In times of great need even the most distant would send help to any of their people; as was the case in the great War against the Orks (Third Age 2793 to 2799).
– ‘Of Dwarves and Men’, Peoples of Middle-earth p. 301
The venture must not only have been one of vengeance for the death of Thrór, but for many must also have reawoken thoughts of the countless treasuries and armouries of Khazad-dûm and what still lay stored there a thousand years after the death of Durin VI. That Dáin Ironfoot, the slayer of Azog, beheld a horror in the gate of Khazad-dûm that prevented the surviving dwarves from reentering their abandoned mansion must have been a great disappointment to many.
Years later, the Death of Smaug allowed the refounding of the Kingdom Under the Mountain, with Dáin Ironfoot as its king. The repopulation of the dwarven kingdom of Erebor, the Lonely Mountain, would not only have included the Longbeards and their longstanding allies, the Firebeards and Broadbeams of the Blue Mountains, but perhaps also Stiffbeards and Ironfists from the east, and even Stonefoots and Blacklocks from further afield — “east of east”, as it has been described. It is likely that this would have brought together treasure-seekers and loremasters with their stores of histories and ancient maps that had previously long been sundered from one another.
And Balin, kinsman of Thorin Oakenshield, speaks of establishing a colony in Moria that might, for the first time in a thousand years, offer a base from which the adventurous and the learned could seek to explore the halls of the Dwarrowdelf…
The Dwarves of the Seven Houses would differ in many ways even if Mannish observers might distinguish them only by the lengths of their beards and the colours of their hoods.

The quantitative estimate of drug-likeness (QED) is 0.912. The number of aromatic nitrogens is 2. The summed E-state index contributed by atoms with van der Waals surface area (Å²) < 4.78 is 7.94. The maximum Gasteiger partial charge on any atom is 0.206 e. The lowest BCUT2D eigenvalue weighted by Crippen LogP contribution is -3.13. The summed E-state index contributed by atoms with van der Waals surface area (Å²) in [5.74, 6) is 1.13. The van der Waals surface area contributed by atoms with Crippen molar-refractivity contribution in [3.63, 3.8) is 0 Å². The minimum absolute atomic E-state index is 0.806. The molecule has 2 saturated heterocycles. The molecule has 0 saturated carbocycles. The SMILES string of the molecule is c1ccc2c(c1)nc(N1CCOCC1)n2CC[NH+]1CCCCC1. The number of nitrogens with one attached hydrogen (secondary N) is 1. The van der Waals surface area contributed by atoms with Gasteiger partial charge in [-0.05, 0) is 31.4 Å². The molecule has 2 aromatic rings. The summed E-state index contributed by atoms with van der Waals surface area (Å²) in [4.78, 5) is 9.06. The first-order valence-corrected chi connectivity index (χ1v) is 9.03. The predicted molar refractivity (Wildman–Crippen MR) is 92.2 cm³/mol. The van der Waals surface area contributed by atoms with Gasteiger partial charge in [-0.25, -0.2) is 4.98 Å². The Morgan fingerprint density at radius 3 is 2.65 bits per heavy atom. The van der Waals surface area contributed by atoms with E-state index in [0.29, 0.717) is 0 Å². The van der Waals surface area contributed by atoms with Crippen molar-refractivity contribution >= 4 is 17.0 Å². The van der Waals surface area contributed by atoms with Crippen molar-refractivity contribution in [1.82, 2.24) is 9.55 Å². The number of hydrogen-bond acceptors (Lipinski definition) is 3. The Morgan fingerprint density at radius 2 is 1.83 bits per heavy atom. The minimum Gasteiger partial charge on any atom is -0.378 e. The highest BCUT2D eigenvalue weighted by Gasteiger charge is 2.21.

The first Men to become allied with the Dwarves of Nogrod and Belegost in Beleriand in the First Age were brave and loyal folk, truehearted, haters of Morgoth and his servants; at first had regarded the Dwarves askance, fearing that they were under the Shadow (as they said).28
28 For they had met some far to the East who were of evil mind. [This was a pencilled note.]
On the previous page of the typescript my father wrote […]: ‘Alas, it seems probable that (as Men did later) the Dwarves of the far eastern mansions (and some of the nearer ones?) came under the Shadow of Morgoth and turned to evil.’]
– ‘Of Dwarves and Men’, PoME p. 303
Against this we have the stronger reference from Appendix F of LOTR:
They are a tough, thrawn race for the most part, secretive, laborious, retentive of the memory of injuries (and of benefits), lovers of stone, of gems, of things that take shape under the hands of craftsmen rather than things that live by their own life. But they are not evil by nature, and few ever served the Enemy of free will, whatever the tales of Men may have alleged.
– ‘The Languages and Peoples of the Third Age’, LotR